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Friday, May 12, 2017

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“Mirrors and copulation are abominable, since they both multiply the numbers of men...”
― Jorge Luis Borges, Tlön, Uqbar, Orbis Tertius

I was talking to somebody about anti-natalism recently and they made an interesting observation. They said that anti-natalism is based on an "inverted morality" and is therefore untenable. I asked them what they meant, and they explained that our aversion to pain and suffering is evolutionarily hardwired for the express purpose of our survival, as individuals and as a species. He concluded, therefore, that to advocate extinction as a solution to suffering is contrary to the reason why we are averse to suffering in the first place. How would you respond to this?

I also came to a few conclusions of my own regarding Benatar's arguments. He claims that he is talking about "states of affairs" rather than actual persons, but I think this is a semantic diversion. Before I continue, I would just like to make it clear that I believe anti-natalism is correct in its raw appraisal of the human condition, and that the quality of life in this non-anthropocentric universe is very bad, especially when compared to an imaginary hypothetical universe that was designed by us, for us. However, unfortunately there seems to be an asymmetry within his asymmetry, so to speak. He says that failing to create new people is not bad because non-existent people will never be deprived of the paltry amount of good in the world, but if we accept that, then it also means that non-existent people are not spared the overwhelming negativity of life. We have not saved anyone, as there is nobody to be a beneficiary of our ethical choice not to procreate. For instance, if I decide not to stab a stranger, then that person has (unknowingly) benefitted from my choice to refrain from action. I can point them out specifically as the person who has benefitted from my ethical decision, because they already exist. But if I choose not to procreate, who has benefitted from my inaction? Nobody has.

Now, I am familiar with the analogy "what about preventing the birth of a fetus that we know will be deformed or damaged? isn't that good?" My answer to this analogy is that, although the majority consensus would be that to abort is the moral thing to do, we are actually in error. It might be the moral thing for *us* to do, but it has not been good for anyone other than ourselves. The potential person (the fetus) has not benefitted. The only people that benefit from this suffering being avoided are ourselves, as we do not have to witness it and feel guilty for allowing it to exist. As such, the motivations for aborting cannot be considered philanthropic, but are rather self-centred. Again, the reason I say it cannot be called philanthropic on our part is because nobody benefits. We benefit at the thought of not bringing suffering into existence, but that's as far as it goes.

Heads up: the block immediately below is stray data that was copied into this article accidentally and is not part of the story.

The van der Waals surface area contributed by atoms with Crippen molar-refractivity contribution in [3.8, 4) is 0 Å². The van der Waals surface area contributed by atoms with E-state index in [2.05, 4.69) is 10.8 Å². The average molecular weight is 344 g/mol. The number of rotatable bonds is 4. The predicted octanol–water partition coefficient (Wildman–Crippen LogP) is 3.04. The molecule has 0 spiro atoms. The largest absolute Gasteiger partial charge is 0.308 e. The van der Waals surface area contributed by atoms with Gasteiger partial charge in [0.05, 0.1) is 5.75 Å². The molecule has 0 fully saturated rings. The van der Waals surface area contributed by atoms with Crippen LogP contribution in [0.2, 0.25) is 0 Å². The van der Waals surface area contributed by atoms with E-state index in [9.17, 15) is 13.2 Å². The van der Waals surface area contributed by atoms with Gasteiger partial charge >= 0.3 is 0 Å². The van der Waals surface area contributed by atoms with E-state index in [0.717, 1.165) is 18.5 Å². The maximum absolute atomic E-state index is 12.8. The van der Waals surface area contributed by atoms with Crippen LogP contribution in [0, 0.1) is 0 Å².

Alas, the problem as I see it is that, while non-existent pleasure for non-existent people is "not bad", following the same logic, non-existent suffering for non-existent people is "not good." I think this is the major flaw in his otherwise perfect thesis. It is true that one cannot have a child for that child's sake, but it seems equally true that one cannot *not* have a child for that child's sake. He also says that life is always an imposition, but an imposition on who? The person doesn't exist yet, so who are we imposing life on? It implies that a person and their life are two separate things, which we know they are not. I'd also like to point out that, while nobody laments all the non-existent people who could be experiencing pleasure, it is also the case that nobody praises all the non-existent people who are not experiencing suffering. It cuts both ways.

I did want to take my thoughts to Benatar himself but I have no idea how to do that. I'm told that you run a very strict ship here, but I would appreciate it if you did allow this post to be seen, as it took me a fair bit of concentration to write it.

Perhaps I'm being impolite in the eyes of most philosophers today, but still: